‘We need a few more Ahmedabads’: Aurobindo Ghosh (1902)

Gujarat has been advanced as a model of development for India by Bharatiya Janata Party, one of the chief contenders to form the next central government after the current national elections. Interestingly Aurobindo Ghosh (as Sri Aurobindo was known in his earlier years) had worked in Baroda state, which is part of the present day Gujarat, for thirteen years at the turn of the twentieth century. In a speech written for the Maharaja of Baroda, he commended Ahmedabad, (capital of Gujarat) as a model to be emulated. Aurobindo, aged 30 at that time, was a brilliant Cambridge returned scholar and a revolutionary in British colonial India. 

 “This speech was delivered by the Maharaja of Baroda on 15 December 1902, at the opening of the Industrial Exhibition held in Ahmedabad in conjunction with the 1902 session of the Indian National Congress.”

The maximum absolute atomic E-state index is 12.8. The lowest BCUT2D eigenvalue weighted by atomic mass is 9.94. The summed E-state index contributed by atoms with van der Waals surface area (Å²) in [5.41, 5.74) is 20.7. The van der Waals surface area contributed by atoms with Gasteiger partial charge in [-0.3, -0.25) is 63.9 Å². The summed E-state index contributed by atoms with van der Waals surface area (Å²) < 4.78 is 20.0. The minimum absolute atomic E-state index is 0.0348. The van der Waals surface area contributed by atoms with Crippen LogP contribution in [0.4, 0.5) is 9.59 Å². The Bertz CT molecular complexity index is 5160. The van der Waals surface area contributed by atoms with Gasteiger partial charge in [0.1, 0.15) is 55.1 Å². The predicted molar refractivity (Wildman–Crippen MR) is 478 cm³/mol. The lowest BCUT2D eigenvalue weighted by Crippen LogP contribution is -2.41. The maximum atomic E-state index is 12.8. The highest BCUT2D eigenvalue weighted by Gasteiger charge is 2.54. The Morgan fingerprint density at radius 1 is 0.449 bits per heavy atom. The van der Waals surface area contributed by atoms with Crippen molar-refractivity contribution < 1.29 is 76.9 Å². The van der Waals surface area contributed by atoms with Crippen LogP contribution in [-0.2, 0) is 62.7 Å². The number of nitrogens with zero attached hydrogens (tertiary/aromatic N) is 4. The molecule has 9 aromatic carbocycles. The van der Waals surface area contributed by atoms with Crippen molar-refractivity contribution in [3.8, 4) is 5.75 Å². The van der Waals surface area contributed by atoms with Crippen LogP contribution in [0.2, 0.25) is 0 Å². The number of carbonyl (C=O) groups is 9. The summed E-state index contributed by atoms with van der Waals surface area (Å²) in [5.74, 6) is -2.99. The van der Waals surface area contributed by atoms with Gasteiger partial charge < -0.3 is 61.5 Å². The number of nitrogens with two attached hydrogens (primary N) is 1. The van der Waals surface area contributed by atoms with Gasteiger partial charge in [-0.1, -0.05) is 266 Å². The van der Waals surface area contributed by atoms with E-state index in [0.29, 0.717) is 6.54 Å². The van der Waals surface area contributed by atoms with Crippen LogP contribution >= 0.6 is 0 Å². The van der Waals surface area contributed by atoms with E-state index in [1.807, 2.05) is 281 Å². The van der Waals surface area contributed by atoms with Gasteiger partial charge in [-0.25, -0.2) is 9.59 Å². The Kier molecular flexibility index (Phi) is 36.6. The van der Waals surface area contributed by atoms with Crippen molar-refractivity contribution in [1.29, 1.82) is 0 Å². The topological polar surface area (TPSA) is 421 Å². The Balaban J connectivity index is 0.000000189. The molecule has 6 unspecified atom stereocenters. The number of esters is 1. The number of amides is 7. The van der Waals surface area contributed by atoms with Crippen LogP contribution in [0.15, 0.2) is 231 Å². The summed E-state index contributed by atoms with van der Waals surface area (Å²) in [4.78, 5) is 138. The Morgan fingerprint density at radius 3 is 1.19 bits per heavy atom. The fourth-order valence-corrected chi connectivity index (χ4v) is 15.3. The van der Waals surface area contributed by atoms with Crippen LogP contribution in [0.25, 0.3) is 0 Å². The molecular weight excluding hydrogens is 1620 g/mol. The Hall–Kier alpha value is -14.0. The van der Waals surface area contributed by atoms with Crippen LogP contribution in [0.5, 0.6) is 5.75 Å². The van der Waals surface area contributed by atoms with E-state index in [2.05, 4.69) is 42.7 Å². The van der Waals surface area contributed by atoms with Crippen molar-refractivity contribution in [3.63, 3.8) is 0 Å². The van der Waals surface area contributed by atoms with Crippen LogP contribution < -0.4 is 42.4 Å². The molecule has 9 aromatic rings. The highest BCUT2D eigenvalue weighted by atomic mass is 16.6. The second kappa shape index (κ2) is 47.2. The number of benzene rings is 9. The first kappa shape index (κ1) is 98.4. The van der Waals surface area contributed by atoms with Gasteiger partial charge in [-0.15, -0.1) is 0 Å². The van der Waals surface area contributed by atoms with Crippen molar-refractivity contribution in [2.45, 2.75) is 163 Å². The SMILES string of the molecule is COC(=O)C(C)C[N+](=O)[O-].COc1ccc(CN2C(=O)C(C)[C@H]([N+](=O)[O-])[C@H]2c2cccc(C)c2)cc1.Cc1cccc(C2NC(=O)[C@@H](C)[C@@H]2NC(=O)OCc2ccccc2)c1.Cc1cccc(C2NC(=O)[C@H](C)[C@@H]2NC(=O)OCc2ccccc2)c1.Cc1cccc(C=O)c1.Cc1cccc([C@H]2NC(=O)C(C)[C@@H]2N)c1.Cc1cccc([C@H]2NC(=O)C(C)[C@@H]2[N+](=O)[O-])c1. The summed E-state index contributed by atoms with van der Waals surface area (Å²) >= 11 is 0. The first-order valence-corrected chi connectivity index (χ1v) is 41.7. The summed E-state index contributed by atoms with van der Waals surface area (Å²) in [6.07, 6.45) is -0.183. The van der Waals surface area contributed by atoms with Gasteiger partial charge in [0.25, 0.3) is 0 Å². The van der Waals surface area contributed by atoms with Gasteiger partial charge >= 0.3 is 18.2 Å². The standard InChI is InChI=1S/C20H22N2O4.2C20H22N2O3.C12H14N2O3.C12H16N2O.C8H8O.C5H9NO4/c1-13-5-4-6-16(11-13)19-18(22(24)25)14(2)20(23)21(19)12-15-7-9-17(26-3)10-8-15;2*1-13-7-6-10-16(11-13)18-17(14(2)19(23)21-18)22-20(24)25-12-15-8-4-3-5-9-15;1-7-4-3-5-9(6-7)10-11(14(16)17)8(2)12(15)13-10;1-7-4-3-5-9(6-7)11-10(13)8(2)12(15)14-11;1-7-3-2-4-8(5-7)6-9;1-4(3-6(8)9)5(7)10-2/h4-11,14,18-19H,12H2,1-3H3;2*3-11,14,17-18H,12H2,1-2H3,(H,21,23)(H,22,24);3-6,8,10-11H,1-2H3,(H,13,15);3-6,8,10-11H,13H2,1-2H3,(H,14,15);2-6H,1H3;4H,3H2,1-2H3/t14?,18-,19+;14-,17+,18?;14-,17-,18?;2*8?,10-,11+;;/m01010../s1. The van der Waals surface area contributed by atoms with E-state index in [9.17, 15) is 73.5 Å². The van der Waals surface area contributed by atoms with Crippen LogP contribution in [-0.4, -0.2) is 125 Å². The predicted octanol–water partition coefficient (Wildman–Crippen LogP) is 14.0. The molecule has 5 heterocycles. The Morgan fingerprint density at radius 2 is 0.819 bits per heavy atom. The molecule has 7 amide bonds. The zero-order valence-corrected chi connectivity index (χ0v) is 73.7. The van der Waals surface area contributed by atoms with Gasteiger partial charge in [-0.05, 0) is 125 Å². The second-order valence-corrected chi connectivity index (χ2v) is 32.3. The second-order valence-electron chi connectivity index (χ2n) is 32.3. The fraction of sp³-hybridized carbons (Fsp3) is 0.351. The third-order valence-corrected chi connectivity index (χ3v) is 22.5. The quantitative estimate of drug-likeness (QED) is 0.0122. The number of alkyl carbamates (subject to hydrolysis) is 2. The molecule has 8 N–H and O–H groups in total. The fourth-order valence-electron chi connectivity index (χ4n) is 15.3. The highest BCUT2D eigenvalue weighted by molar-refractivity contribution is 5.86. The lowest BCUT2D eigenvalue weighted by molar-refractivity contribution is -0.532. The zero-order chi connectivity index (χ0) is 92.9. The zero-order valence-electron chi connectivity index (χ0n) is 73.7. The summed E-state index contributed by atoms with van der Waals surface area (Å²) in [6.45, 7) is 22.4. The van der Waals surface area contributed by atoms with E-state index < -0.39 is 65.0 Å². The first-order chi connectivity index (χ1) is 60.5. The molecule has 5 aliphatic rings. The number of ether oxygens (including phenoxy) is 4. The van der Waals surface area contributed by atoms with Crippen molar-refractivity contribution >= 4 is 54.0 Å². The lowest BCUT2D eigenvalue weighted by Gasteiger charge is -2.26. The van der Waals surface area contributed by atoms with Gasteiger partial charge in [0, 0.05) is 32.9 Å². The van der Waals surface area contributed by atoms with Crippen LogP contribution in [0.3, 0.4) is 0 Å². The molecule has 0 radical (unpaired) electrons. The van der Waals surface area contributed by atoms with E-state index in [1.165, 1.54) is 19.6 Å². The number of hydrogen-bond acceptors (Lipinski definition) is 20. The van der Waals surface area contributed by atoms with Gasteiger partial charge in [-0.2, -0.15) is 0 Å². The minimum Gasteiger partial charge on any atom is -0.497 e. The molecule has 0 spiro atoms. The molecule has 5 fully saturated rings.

Our early history is scanty and, in many respects, uncertain, but no uncertainty, no scantiness can do away with the fact that this was once a great commercial people. We see a very wealthy nation with organised guilds of artisans, a flourishing inland commerce, a large export and import trade. We hear of busy and flourishing ports through which the manufactures of India flowed out to Europe, to Arabia and Persia, and from which, in those early times, we sent out our delicate cotton textures, our chintz and muslin, our silk cloth and silk thread, a fine quality of steel; indigo, sugar, spices and drugs; diamonds, ivory and gold. In return we received brass, tin and lead, coral, glass, antimony; woollen cloth and wines from Italy, and also specie and bullion.

All through the Middle Ages, our manufactures and industries were at a very high level. Every traveller attests the existence of large and flourishing towns (a sure index of industrial prosperity), and praises the skill and ingenuity of our workmen.